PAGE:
viernes, 15 de noviembre de 2013
Leatherback Movement Ecology Research Internship
Submitted: 2013-11-13 15:48:03
Contact: Dr. Helen Bailey and Dr. George Shillinger firstname.lastname@example.org
Please contact and send your CV to Dr. Helen Bailey by 18th November 2013.
The Chesapeake Biological Laboratory (http://www.umces.edu/cbl), University of Maryland Center for Environmental Science through the Marine Estuarine Environmental Sciences Graduate Program (http://www.mees.umd.edu/).
Our project on leatherback turtles utilizes electronic tagging technologies combined with satellite and numerical oceanographic analyses and statistical modeling, to identify and characterize the dispersal and foraging habitats of adult and hatchling leatherback turtles in the Eastern Pacific Ocean. The identification of high-use turtle habitats at different life stages will help to inform measures aimed at mitigating human impacts on critically endangered leatherback turtles.
Relevant reading on our research:
Bailey, H., Benson, S.R., Shillinger, G.L., Bograd, S.J., Dutton, P.H., Eckert, S.A., Morreale, S.J., Paladino, F.V., Eguchi, T., Foley, D.G., Block, B.A., Piedra, R., Hitipeuw, C., Tapilatu, R.F. and Spotila J.R. (2012) Identification of Distinct Movement Patterns in Pacific Leatherback Turtle Populations Influenced by Ocean Conditions. Ecological Applications, 22: 735 – 747. This is featured on the front cover, which can be viewed at http://www.esajournals.org/toc/ecap/22/3.
Bailey, H., Fossette, S., Bograd, S.J., Shillinger, G.L., Swithenbank, A.M., Georges, J.Y., Gaspar, P., Strömberg, K.H.P., Paladino, F.V., Spotila, J.R., Block, B.A. and Hays, G.C. (2012) Movement Patterns for a Critically Endangered Species, the Leatherback Turtle (Dermochelys coriacea), Linked to Foraging Success and Population Status. PLoS ONE, 7: e36401, doi: 10.1371/journal.pone.0036401.
Shillinger, G.L., Bailey, H., Bograd, S.J., Hazen, E.L., Hamann, M., Gaspar, P., Godley, B.J., Wilson, R.P. and Spotila, J.R. (2012) Tagging through the stages: technical and ecological challenges in observing life histories through biologging. Marine Ecology Progress Series, 457: 165-170.
Shillinger, G.L., Di Lorenzo, E., Luo, H., Bograd, S.J., Hazen, E.L., Bailey, H. and Spotila, J.R. (2012) On the dispersal of leatherback turtle hatchlings from Meso-American nesting beaches. Proceedings of the Royal Society B, 279: 2391-2395.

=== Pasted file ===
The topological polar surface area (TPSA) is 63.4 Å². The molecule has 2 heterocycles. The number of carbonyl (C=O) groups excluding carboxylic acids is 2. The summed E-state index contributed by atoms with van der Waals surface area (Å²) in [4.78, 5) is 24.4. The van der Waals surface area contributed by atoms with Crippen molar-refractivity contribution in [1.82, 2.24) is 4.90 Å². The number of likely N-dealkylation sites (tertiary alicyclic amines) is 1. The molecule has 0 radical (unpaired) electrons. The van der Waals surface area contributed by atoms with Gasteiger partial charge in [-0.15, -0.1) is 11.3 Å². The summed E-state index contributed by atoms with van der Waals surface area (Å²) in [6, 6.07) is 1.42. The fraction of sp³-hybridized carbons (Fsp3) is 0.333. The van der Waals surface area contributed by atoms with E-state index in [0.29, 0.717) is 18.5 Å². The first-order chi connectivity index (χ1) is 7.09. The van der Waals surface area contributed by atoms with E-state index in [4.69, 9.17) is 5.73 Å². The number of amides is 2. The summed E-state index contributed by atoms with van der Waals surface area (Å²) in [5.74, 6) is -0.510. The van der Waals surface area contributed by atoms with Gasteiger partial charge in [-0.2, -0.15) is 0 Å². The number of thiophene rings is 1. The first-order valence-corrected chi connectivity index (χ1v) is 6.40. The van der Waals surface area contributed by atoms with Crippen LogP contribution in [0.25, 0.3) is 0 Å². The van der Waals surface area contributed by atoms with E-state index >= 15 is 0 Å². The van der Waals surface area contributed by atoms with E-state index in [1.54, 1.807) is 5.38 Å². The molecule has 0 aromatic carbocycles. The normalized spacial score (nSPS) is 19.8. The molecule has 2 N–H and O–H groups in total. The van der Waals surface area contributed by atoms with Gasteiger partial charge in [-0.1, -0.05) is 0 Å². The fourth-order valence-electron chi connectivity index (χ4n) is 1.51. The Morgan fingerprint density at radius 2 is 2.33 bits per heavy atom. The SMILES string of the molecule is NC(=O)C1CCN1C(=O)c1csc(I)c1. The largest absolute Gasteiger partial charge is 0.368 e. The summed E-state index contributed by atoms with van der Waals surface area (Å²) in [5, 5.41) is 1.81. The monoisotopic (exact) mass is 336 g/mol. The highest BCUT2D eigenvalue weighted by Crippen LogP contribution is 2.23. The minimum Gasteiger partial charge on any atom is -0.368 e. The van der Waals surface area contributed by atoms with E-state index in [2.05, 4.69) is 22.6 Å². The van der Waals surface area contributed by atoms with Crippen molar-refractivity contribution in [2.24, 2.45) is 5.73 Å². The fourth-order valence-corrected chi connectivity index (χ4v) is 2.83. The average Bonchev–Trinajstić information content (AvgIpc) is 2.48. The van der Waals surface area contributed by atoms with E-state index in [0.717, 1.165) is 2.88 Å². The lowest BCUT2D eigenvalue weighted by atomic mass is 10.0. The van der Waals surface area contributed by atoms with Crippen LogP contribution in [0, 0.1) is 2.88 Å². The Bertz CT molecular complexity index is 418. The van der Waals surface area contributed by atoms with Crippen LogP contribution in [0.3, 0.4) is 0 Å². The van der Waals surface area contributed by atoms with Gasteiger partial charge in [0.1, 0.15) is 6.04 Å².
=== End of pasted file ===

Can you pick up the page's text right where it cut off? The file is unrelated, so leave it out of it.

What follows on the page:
Shillinger, G.L., Swithenbank, A.M., Bailey, H., Bograd, S.J.,Castleton, M.R., Wallace, B.P., Spotila, J.R., Paladino, F.V., Piedra, R. and Block, B.A. (2011) Vertical and horizontal habitat preferences of post-nesting leatherback turtles in the South Pacific Ocean. Marine Ecology Progress Series, 422: 275-289.
Shillinger, G.L., Swithenbank, A.M., Bograd, S.J., Bailey, H., Castleton, M.R., Wallace, B.P., Spotila, J.R., Paladino, F.V., Piedra, R. and Block, B.A. (2010) Identification of high-use internesting habitats for eastern Pacific leatherback turtles: role of the environment and implications for conservation. Endangered Species Research, 10: 215-232.
Bailey, H., Shillinger, G., Palacios, D., Bograd, S., Spotila, J., Paladino, F. and Block B. (2008) Identifying and comparing phases of movement by leatherback turtles using state-space models. Journal of Experimental Marine Biology and Ecology, 356: 128-135.
Shillinger, G., Palacios, D., Bailey, H., Bograd, S., Swithenbank, A., Gaspar, P., Wallace, B., Spotila, J., Paladino, F., Piedra, R., Eckert, S. and Block, B. (2008) Persistent leatherback turtle migrations present opportunities for conservation. PLoS Biology, 6: e171, doi: 10.1371/journal.pbio.0060171
We are looking for an M.S. student that would contribute to this project by analyzing satellite and acoustic telemetry data to increase our understanding of marine turtle movement patterns and processes.
We are searching for candidates with interests in quantitative ecology, statistics and ecological modelling. Previous knowledge or research experience with tracking data, the software R or other statistics software, and GIS data analysis will be preferable.
The student would be funded through a competitively awarded fellowship. The student would be based at the Chesapeake Biological Laboratory (http://www.umces.edu/cbl), University of Maryland Center for Environmental Science through the Marine Estuarine Environmental Sciences Graduate Program (http://www.mees.umd.edu/).